She closes the final goodnight message with her friend, her last connection to actual human interaction for the night. It’s like closing off another world. He’s hundreds of miles, so many hours away, the only comfort that she has left, because he’s just as unhappy as she is. Except he has his boyfriend. Then again, she has…people. They’re not quite friends, but they’re something.
But they’re not here right now. They don’t try to be near her. They probably don’t want to be, her voice spits back.
Her mind goes blank as she stares out at the patch of untamed marsh in the middle of the well-trimmed lawns separating her dorm from the others. The stoners are getting high in the amphitheater at the end of it. She can’t even hear them.
A song comes on, a quiet, dark song about lust and not much else. It doesn’t help her mood, but she wallows in it, letting the words get lost in her head, just another reminder of what she doesn’t have, can’t have, never has, along with images that are quickly pushed back, locked back in the vault of memories she doesn’t need now that she’s moved on.
She’s never been more alone, even with the people just a few hundred feet away.
The cold bar of the railing she’s leaning on digs into her stomach. The breeze blows across her bare shoulders, her just a bit too big jacket somehow ended up settled around her elbows on her walk there. Everyone around her is running around in long sleeves and long pants, while she stands in a tank top, ignoring the one thing that could keep her warm. She’s colder than she’s ever been since she got here, and she hasn’t even noticed.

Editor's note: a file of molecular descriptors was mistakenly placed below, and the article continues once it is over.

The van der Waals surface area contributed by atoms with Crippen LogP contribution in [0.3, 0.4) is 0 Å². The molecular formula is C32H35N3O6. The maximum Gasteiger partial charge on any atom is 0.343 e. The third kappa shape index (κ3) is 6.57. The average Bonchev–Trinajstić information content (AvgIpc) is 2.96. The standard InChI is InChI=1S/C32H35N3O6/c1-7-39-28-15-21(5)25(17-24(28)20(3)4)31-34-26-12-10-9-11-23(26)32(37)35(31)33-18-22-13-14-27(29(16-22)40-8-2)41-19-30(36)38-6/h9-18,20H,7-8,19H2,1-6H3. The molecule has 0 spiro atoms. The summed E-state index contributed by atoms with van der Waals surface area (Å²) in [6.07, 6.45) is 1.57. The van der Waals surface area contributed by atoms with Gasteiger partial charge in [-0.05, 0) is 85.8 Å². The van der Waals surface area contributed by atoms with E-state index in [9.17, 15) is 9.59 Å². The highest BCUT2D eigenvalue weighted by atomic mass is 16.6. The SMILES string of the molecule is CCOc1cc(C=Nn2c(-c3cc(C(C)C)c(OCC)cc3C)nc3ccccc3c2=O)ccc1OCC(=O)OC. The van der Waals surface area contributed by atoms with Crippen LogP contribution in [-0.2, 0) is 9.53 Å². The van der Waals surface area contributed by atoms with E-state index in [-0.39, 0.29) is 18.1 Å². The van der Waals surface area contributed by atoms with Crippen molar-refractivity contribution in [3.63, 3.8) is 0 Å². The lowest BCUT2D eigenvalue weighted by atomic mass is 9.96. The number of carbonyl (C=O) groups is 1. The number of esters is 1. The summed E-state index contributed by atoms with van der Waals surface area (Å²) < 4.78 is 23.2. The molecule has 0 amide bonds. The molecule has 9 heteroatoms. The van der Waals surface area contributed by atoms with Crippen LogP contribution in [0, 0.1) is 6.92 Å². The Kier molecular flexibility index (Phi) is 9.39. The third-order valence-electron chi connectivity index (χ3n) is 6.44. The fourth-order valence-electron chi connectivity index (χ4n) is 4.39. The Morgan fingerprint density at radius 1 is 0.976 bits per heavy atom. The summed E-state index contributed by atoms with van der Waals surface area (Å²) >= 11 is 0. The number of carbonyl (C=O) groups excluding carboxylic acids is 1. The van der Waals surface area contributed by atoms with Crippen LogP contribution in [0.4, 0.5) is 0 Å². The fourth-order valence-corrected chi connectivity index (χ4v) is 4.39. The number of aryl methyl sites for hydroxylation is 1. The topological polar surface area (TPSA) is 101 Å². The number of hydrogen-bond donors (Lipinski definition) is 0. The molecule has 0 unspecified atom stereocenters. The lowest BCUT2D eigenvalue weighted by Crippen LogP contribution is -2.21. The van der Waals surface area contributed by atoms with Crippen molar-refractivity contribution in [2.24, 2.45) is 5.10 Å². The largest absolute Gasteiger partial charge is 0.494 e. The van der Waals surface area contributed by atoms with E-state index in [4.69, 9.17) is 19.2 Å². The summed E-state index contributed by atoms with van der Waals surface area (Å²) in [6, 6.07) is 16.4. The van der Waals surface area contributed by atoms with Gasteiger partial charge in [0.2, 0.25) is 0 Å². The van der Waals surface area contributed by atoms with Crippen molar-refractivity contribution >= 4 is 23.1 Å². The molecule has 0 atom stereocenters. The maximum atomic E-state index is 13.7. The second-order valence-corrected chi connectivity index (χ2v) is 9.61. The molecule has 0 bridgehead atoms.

Words start pouring out of her mouth, the lyrics of the song, without her permission. She doesn’t stop them. No one is there to hear her.
The cord of her headphones gets twisted in and out of her fingers as the song fully pulls her out of reality, and she watches the way her nails, freshly painted in a clear gloss, shine in the moonlight, or maybe she should say lamplight, and the way the cord curls back in on itself when she lets it go. It’s the simplest form of entertainment, but it holds her rapt attention. If the stoners saw her now, they would probably wonder what she was on.
A gravelly rushing sound breaks her focus, and her head slowly shifts back up. She manages to catch a glimpse of the skaters before they disappear. She counts slowly to five, knowing that they’ll pull a circle and come right back again. Her eyes are glazed as they slide past again, barely giving her a glance. They don’t come around again.
The song changes.
The reverie is broken.
The tall grass rustles, the stoners giggles rising above the rest of the ambiance.
It’s time to go back in, she decides, bringing herself back to her senses, pulling the jacket back up around her shoulders, and turning towards the dorm directly behind her. The light and laughter of the party is noticeable from the ground, even though this is its dying phase. It’s nearly midnight on a Thursday, after all.
She heads towards it, knowing she won’t be joining them.
The clack of the door shutting behind her, the click of her pass swiping through the sensors are the only things that actually register, not even her music is getting a second thought. The smile she shoots someone as she passes them on stairs is an afterthought that looks just real enough, is just close enough to being timed properly.
She’s thinking about what to do when she gets back up. Maybe she’ll just write.